What do trustees of DC schemes need to consider?

Trustees of DC schemes will need to consider the following:

  • whether they should offer the new flexibilities and if so, to what extent. We would recommend that trustees involve the principal employer in this decision making process.
  • if they elect to provide the new flexibilities, whether any amendments to the scheme rules are required. Whilst a limited statutory override exists, trustees may feel that it is prudent to formally amend the scheme rules so that the position is clear;
  • if they elect not to provide the new flexibilities, whether they can objectively justify this stance to members, many of whom may be expecting to be able to access their pots;
  • whether an amendment to the scheme rules should be made to reflect the statutory right members will have to transfer out up until the time their benefits are first drawn (rather than up to one year before normal retirement date, as most scheme rules will currently permit);
  • where members elect to transfer out and remain employed, what the implications are from an auto-enrolment context;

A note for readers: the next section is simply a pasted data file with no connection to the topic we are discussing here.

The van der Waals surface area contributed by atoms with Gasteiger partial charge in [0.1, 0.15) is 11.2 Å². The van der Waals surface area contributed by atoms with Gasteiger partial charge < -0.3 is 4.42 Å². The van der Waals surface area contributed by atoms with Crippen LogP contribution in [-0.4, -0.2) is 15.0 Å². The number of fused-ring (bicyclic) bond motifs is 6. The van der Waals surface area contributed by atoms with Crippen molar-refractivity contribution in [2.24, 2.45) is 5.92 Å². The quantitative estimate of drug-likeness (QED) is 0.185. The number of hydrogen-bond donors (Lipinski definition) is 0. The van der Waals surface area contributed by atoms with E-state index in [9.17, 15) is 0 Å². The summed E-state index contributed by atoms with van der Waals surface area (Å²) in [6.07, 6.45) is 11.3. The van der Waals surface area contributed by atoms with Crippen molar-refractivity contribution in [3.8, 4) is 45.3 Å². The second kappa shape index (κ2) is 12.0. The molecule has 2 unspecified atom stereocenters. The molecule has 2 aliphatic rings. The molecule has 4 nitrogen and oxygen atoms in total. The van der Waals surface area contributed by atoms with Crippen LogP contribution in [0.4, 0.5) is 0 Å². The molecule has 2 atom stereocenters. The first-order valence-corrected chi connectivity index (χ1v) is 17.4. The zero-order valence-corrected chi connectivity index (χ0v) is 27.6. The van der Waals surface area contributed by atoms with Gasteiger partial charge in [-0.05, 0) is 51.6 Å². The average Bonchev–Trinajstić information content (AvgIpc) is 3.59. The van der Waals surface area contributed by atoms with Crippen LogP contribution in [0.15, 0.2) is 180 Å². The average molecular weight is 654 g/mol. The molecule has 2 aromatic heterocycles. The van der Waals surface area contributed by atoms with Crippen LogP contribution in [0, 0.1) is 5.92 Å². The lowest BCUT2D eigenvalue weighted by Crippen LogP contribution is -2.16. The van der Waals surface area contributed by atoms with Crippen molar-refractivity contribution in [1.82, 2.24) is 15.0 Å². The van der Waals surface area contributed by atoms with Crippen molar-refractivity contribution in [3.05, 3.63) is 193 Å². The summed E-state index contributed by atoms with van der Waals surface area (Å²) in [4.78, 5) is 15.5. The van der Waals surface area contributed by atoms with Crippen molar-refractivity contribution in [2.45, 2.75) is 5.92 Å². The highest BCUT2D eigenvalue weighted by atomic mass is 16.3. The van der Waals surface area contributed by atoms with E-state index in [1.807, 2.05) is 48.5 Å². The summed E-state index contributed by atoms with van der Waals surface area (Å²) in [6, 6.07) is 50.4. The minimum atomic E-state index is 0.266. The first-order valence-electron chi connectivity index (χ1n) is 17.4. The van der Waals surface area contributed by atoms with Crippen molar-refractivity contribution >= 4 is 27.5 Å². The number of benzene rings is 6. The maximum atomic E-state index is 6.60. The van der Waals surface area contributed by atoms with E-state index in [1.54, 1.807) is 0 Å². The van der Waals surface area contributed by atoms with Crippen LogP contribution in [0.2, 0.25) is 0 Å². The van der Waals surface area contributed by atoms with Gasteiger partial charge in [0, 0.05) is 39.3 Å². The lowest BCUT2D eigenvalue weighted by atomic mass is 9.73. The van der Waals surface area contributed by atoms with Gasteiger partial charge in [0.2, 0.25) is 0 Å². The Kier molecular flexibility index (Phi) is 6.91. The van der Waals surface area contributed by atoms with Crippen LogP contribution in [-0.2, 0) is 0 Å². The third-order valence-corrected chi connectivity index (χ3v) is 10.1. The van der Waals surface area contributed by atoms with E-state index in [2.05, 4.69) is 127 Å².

• if members are taking advantage of the new options rather than buying an annuity, whether a review of the scheme’s investment strategy (in particular any default fund) may be necessary;
  • whether the scheme rules need amending to reflect the new small lump sum rule changes;
  • how the new flexibilities should be communicated to members – care needs to be taken to avoid incentivising and/or advising members to transfer out/commute their pension. Members will also need to be notified of the reduced annual allowance limit that would apply where certain new benefit options are taken;
  • how the flexibilities should be communicated in the ‘wake-up’ pack to members approaching retirement and, in particular, how the trustees discharge their statutory duty in respect of the ‘Guidance Guarantee’;